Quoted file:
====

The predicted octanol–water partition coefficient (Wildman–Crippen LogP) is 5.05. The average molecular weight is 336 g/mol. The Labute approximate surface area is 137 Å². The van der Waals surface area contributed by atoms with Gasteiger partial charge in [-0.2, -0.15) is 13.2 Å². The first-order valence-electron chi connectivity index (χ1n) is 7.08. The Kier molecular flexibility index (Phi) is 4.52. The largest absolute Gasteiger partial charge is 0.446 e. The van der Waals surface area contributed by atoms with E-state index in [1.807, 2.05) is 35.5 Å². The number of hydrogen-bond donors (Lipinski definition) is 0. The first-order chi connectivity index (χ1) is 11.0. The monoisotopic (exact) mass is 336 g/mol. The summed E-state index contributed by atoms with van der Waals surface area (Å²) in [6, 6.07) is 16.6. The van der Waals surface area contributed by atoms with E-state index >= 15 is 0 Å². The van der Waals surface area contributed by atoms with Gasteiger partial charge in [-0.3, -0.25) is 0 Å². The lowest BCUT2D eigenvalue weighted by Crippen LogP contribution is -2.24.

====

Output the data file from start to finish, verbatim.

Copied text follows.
The predicted octanol–water partition coefficient (Wildman–Crippen LogP) is 5.05. The average molecular weight is 336 g/mol. The Labute approximate surface area is 137 Å². The van der Waals surface area contributed by atoms with Gasteiger partial charge in [-0.2, -0.15) is 13.2 Å². The first-order valence-electron chi connectivity index (χ1n) is 7.08. The Kier molecular flexibility index (Phi) is 4.52. The largest absolute Gasteiger partial charge is 0.446 e. The van der Waals surface area contributed by atoms with E-state index in [1.807, 2.05) is 35.5 Å². The number of hydrogen-bond donors (Lipinski definition) is 0. The first-order chi connectivity index (χ1) is 11.0. The monoisotopic (exact) mass is 336 g/mol. The summed E-state index contributed by atoms with van der Waals surface area (Å²) in [6, 6.07) is 16.6. The van der Waals surface area contributed by atoms with E-state index >= 15 is 0 Å². The van der Waals surface area contributed by atoms with Gasteiger partial charge in [-0.3, -0.25) is 0 Å². The lowest BCUT2D eigenvalue weighted by Crippen LogP contribution is -2.24.